Trust me. I know how it feels to feel “friendzoned”.

It was over 5 years ago that I got my first classic “let’s just be friends” talk from a girl I had gone out with a handful of times. Let’s call her… Katie.

Katie sounded reluctant to say it and I knew those famous buzz-killing words were coming because I could feel the tone changing like the direction of the wind that warm afternoon. She was sitting on the top of a worn park bench and I was standing, perhaps somewhat defensively, at her side. I think somewhere deep down I was afraid if I sat down, the bad news would come sooner. Is news worse when you’re standing?

She sighed and looked at me with those bright blue eyes, then looked at the ground.



Hmm. Maybe, I should rewind for a minute.

Before this particularly awkward moment, I’d known her for a couple months. She was friends with my friends and we started flirting at the random game nights and social gatherings we frequented that summer. For me there was this new thrill of laying next to someone (you knew was special) under the stars when others were just talking idly. They didn’t seem to matter.

I remember the quirky amusement of having my hands straight in the air like a half-dead possum, tracing the constellations with my fingers, occasionally chasing hers since she was incidentally doing the same thing. It was the first time in a while I just felt comfortable being me around someone I was afraid wouldn’t like the real me. Guys, you can relate… right?

Eventually I asked her out. And we started going on a couple dates. She was always happy to see me. We had a good time. No awkward silences and no stumbled words. It was perfect.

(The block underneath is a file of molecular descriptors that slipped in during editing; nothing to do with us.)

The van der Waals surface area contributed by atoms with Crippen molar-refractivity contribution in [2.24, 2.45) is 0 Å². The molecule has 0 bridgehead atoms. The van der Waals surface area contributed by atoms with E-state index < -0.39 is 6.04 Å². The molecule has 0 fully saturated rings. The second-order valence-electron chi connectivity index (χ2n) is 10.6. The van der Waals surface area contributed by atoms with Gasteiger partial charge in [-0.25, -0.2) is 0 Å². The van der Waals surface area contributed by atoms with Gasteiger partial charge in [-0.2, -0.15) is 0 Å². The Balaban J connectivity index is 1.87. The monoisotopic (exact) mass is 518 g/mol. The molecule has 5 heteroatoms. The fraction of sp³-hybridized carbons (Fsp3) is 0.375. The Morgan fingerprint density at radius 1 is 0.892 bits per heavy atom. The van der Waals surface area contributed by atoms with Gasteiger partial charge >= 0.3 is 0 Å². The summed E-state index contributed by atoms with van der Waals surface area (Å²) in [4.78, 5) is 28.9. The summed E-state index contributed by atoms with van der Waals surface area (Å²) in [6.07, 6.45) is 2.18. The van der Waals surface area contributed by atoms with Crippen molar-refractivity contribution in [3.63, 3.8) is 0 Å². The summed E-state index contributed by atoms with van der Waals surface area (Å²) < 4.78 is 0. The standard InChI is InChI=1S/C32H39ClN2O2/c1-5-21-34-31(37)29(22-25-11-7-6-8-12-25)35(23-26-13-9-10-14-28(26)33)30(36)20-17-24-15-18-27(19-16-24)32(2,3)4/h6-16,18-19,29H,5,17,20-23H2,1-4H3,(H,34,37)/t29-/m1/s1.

“I really think you’re a great guy…”

Great. Here it comes.
“And I love spending time with you.

Love. That’s better than ‘like’. Ok, I guess I can take that.

“But I think it would be better if we were good friends.”
Good friends? But not more than friends? Is there a difference? Clearly there’s a difference.

“Like, really good friends. Like, I still want to spend time with you.”

Friends. Time. Huh. This sounds like a hollow promise to me.

“Is that okay?”

Of course, I then blurted out a sheepish “yeah” because, well, what else do you do? And so, that was that.

Well, I expected not to see her again. Like, ever.

I was wrong.

We spent at least every weekend together just hanging out. Getting to know each other more. Laughing, kidding around, watching movies. And, at the end of the night, as the somewhat awkward but brazenly honest guy I am, I would always tell her…

“I gotta be honest. I still like you, you know.”

“I know. I like you too, thanks”

“Yeah…But… well you know…”

“Yep. I understand.”

“Well, see you again later?”

“Yeah, of course!”

Either this girl didn’t know how the “friendzone” works, or she was intentionally breaking the rules of it. But this made me start wondering… where does this end? Do I want it to end? What was it? And why didn’t she ever run when I reminded her I had feelings for her. I knew that by admitting that all the time it was supposed to be something to make her go away. I didn’t want to be pitied. I tried to give her an out because I figured she wanted one.

She never took it.

This continued. For a while. Months, it felt like. I don’t really know how long it was. Then something happened. Something… different.

“Looks like they cancelled, too.”